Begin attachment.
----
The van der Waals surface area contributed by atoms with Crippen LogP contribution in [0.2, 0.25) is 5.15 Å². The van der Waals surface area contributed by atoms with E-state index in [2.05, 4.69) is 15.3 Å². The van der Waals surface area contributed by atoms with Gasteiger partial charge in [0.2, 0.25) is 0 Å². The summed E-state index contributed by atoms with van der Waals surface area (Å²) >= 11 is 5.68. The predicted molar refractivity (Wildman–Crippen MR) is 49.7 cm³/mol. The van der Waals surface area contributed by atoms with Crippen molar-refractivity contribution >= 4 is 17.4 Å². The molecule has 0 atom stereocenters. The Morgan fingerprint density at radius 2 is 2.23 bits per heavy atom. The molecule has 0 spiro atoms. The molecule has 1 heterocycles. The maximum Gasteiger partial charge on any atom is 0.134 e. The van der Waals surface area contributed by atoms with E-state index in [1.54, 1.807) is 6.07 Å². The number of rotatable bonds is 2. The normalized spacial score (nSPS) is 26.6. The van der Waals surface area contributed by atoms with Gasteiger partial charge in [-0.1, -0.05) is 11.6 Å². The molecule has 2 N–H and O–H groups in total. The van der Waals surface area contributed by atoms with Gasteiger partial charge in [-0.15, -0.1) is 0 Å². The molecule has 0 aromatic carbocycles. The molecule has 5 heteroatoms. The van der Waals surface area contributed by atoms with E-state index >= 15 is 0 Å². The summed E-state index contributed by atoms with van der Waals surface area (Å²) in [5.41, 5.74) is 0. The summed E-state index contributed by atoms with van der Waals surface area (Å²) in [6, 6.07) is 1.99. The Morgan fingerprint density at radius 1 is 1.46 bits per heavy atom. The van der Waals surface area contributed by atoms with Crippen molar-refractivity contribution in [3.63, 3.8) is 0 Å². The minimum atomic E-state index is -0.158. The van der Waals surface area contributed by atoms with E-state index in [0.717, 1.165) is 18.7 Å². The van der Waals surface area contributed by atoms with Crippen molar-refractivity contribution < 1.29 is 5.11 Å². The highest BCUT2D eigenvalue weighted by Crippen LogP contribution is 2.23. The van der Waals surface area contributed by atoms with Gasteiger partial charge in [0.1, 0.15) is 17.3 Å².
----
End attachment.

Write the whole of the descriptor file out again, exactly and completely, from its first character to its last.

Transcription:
The van der Waals surface area contributed by atoms with Crippen LogP contribution in [0.2, 0.25) is 5.15 Å². The van der Waals surface area contributed by atoms with E-state index in [2.05, 4.69) is 15.3 Å². The van der Waals surface area contributed by atoms with Gasteiger partial charge in [0.2, 0.25) is 0 Å². The summed E-state index contributed by atoms with van der Waals surface area (Å²) >= 11 is 5.68. The predicted molar refractivity (Wildman–Crippen MR) is 49.7 cm³/mol. The van der Waals surface area contributed by atoms with Crippen molar-refractivity contribution >= 4 is 17.4 Å². The molecule has 0 atom stereocenters. The Morgan fingerprint density at radius 2 is 2.23 bits per heavy atom. The molecule has 0 spiro atoms. The molecule has 1 heterocycles. The maximum Gasteiger partial charge on any atom is 0.134 e. The van der Waals surface area contributed by atoms with E-state index in [1.54, 1.807) is 6.07 Å². The number of rotatable bonds is 2. The normalized spacial score (nSPS) is 26.6. The van der Waals surface area contributed by atoms with Gasteiger partial charge in [-0.1, -0.05) is 11.6 Å². The molecule has 2 N–H and O–H groups in total. The van der Waals surface area contributed by atoms with Gasteiger partial charge in [-0.15, -0.1) is 0 Å². The molecule has 0 aromatic carbocycles. The molecule has 5 heteroatoms. The van der Waals surface area contributed by atoms with E-state index >= 15 is 0 Å². The summed E-state index contributed by atoms with van der Waals surface area (Å²) in [5.41, 5.74) is 0. The summed E-state index contributed by atoms with van der Waals surface area (Å²) in [6, 6.07) is 1.99. The Morgan fingerprint density at radius 1 is 1.46 bits per heavy atom. The van der Waals surface area contributed by atoms with Crippen molar-refractivity contribution in [3.63, 3.8) is 0 Å². The minimum atomic E-state index is -0.158. The van der Waals surface area contributed by atoms with E-state index in [0.717, 1.165) is 18.7 Å². The van der Waals surface area contributed by atoms with Crippen molar-refractivity contribution < 1.29 is 5.11 Å². The highest BCUT2D eigenvalue weighted by Crippen LogP contribution is 2.23. The van der Waals surface area contributed by atoms with Gasteiger partial charge in [0.1, 0.15) is 17.3 Å².